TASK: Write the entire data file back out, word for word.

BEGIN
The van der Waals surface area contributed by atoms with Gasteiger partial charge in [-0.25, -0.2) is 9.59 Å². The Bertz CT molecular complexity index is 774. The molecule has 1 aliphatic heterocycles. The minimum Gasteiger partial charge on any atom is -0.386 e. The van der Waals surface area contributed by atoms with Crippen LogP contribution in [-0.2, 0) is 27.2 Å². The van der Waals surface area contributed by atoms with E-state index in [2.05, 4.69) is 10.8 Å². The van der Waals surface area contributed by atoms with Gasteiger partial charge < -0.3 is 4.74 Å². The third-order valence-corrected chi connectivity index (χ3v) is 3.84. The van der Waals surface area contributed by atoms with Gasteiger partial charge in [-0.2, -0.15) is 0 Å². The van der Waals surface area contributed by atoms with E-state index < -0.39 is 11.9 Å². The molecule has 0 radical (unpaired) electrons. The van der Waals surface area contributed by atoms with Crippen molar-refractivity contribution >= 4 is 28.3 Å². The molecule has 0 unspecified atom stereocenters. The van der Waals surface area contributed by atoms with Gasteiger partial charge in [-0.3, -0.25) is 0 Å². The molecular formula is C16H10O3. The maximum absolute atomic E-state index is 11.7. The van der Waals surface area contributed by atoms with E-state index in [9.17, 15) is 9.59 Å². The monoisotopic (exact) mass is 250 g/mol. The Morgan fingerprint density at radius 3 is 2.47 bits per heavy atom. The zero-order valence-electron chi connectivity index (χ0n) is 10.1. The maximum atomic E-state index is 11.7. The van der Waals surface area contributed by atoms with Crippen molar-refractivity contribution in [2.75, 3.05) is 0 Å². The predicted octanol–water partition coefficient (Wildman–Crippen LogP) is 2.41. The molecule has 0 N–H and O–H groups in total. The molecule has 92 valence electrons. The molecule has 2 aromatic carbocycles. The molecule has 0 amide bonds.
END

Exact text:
The van der Waals surface area contributed by atoms with Gasteiger partial charge in [-0.25, -0.2) is 9.59 Å². The Bertz CT molecular complexity index is 774. The molecule has 1 aliphatic heterocycles. The minimum Gasteiger partial charge on any atom is -0.386 e. The van der Waals surface area contributed by atoms with Crippen LogP contribution in [-0.2, 0) is 27.2 Å². The van der Waals surface area contributed by atoms with E-state index in [2.05, 4.69) is 10.8 Å². The van der Waals surface area contributed by atoms with Gasteiger partial charge < -0.3 is 4.74 Å². The third-order valence-corrected chi connectivity index (χ3v) is 3.84. The van der Waals surface area contributed by atoms with Gasteiger partial charge in [-0.2, -0.15) is 0 Å². The van der Waals surface area contributed by atoms with E-state index < -0.39 is 11.9 Å². The molecule has 0 radical (unpaired) electrons. The van der Waals surface area contributed by atoms with Crippen molar-refractivity contribution >= 4 is 28.3 Å². The molecule has 0 unspecified atom stereocenters. The van der Waals surface area contributed by atoms with Gasteiger partial charge in [-0.3, -0.25) is 0 Å². The molecular formula is C16H10O3. The maximum absolute atomic E-state index is 11.7. The van der Waals surface area contributed by atoms with E-state index in [9.17, 15) is 9.59 Å². The monoisotopic (exact) mass is 250 g/mol. The Morgan fingerprint density at radius 3 is 2.47 bits per heavy atom. The zero-order valence-electron chi connectivity index (χ0n) is 10.1. The maximum atomic E-state index is 11.7. The van der Waals surface area contributed by atoms with Crippen molar-refractivity contribution in [2.75, 3.05) is 0 Å². The predicted octanol–water partition coefficient (Wildman–Crippen LogP) is 2.41. The molecule has 0 N–H and O–H groups in total. The molecule has 92 valence electrons. The molecule has 2 aromatic carbocycles. The molecule has 0 amide bonds.